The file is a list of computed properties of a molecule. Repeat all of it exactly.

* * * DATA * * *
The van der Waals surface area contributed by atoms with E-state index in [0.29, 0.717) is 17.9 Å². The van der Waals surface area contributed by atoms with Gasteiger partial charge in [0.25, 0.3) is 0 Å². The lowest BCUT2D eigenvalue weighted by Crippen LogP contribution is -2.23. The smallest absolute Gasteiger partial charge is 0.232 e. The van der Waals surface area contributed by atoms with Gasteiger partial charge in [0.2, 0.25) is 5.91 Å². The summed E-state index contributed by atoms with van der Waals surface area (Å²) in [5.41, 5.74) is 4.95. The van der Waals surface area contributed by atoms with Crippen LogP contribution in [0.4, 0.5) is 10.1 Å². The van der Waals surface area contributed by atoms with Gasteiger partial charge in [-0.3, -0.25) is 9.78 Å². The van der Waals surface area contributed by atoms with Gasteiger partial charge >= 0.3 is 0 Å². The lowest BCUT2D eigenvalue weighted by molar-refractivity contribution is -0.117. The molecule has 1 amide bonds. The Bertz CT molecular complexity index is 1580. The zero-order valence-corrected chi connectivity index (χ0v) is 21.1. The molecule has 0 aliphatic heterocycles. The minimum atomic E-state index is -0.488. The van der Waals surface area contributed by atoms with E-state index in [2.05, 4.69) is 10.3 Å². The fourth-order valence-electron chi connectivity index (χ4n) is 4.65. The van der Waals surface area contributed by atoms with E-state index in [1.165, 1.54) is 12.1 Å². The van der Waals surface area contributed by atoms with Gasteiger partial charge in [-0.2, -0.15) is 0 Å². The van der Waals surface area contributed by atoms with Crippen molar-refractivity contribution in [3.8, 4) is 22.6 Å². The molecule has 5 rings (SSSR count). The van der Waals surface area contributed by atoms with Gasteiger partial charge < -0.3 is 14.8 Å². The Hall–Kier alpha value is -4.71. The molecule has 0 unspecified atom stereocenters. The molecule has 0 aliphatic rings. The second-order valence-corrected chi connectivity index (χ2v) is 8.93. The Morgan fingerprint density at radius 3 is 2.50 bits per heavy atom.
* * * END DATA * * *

The van der Waals surface area contributed by atoms with E-state index in [0.29, 0.717) is 17.9 Å². The van der Waals surface area contributed by atoms with Gasteiger partial charge in [0.25, 0.3) is 0 Å². The lowest BCUT2D eigenvalue weighted by Crippen LogP contribution is -2.23. The smallest absolute Gasteiger partial charge is 0.232 e. The van der Waals surface area contributed by atoms with Gasteiger partial charge in [0.2, 0.25) is 5.91 Å². The summed E-state index contributed by atoms with van der Waals surface area (Å²) in [5.41, 5.74) is 4.95. The van der Waals surface area contributed by atoms with Crippen LogP contribution in [0.4, 0.5) is 10.1 Å². The van der Waals surface area contributed by atoms with Gasteiger partial charge in [-0.3, -0.25) is 9.78 Å². The van der Waals surface area contributed by atoms with Gasteiger partial charge >= 0.3 is 0 Å². The lowest BCUT2D eigenvalue weighted by molar-refractivity contribution is -0.117. The molecule has 1 amide bonds. The Bertz CT molecular complexity index is 1580. The zero-order valence-corrected chi connectivity index (χ0v) is 21.1. The molecule has 0 aliphatic heterocycles. The minimum atomic E-state index is -0.488. The van der Waals surface area contributed by atoms with E-state index in [2.05, 4.69) is 10.3 Å². The fourth-order valence-electron chi connectivity index (χ4n) is 4.65. The van der Waals surface area contributed by atoms with E-state index in [1.165, 1.54) is 12.1 Å². The van der Waals surface area contributed by atoms with Gasteiger partial charge in [-0.2, -0.15) is 0 Å². The van der Waals surface area contributed by atoms with Crippen molar-refractivity contribution in [3.8, 4) is 22.6 Å². The molecule has 5 rings (SSSR count). The van der Waals surface area contributed by atoms with Gasteiger partial charge < -0.3 is 14.8 Å². The Hall–Kier alpha value is -4.71. The molecule has 0 unspecified atom stereocenters. The molecule has 0 aliphatic rings. The second-order valence-corrected chi connectivity index (χ2v) is 8.93. The Morgan fingerprint density at radius 3 is 2.50 bits per heavy atom.